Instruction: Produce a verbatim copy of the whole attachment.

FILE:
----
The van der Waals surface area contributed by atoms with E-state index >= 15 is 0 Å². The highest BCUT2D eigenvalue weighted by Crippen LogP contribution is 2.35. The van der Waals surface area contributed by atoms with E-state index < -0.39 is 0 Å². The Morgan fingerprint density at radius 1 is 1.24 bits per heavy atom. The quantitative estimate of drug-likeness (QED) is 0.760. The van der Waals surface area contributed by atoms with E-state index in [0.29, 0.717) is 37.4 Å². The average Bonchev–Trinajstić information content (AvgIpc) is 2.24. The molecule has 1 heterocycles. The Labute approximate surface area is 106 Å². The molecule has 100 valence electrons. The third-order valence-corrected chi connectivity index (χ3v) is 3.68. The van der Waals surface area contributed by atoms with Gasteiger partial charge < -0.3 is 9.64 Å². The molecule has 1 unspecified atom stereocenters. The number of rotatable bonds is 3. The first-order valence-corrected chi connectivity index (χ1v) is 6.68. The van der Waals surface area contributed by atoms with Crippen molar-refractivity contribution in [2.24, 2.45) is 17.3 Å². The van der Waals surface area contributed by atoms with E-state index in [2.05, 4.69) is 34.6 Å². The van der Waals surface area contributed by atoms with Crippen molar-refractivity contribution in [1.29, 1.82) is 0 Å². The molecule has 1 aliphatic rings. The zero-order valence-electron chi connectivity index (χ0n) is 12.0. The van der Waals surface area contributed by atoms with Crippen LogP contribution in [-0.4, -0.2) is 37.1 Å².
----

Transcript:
The van der Waals surface area contributed by atoms with E-state index >= 15 is 0 Å². The highest BCUT2D eigenvalue weighted by Crippen LogP contribution is 2.35. The van der Waals surface area contributed by atoms with E-state index < -0.39 is 0 Å². The Morgan fingerprint density at radius 1 is 1.24 bits per heavy atom. The quantitative estimate of drug-likeness (QED) is 0.760. The van der Waals surface area contributed by atoms with E-state index in [0.29, 0.717) is 37.4 Å². The average Bonchev–Trinajstić information content (AvgIpc) is 2.24. The molecule has 1 heterocycles. The Labute approximate surface area is 106 Å². The molecule has 100 valence electrons. The third-order valence-corrected chi connectivity index (χ3v) is 3.68. The van der Waals surface area contributed by atoms with Gasteiger partial charge < -0.3 is 9.64 Å². The molecule has 1 unspecified atom stereocenters. The number of rotatable bonds is 3. The first-order valence-corrected chi connectivity index (χ1v) is 6.68. The van der Waals surface area contributed by atoms with Crippen molar-refractivity contribution in [2.24, 2.45) is 17.3 Å². The van der Waals surface area contributed by atoms with E-state index in [2.05, 4.69) is 34.6 Å². The van der Waals surface area contributed by atoms with Crippen molar-refractivity contribution in [1.29, 1.82) is 0 Å². The molecule has 1 aliphatic rings. The zero-order valence-electron chi connectivity index (χ0n) is 12.0. The van der Waals surface area contributed by atoms with Crippen LogP contribution in [-0.4, -0.2) is 37.1 Å².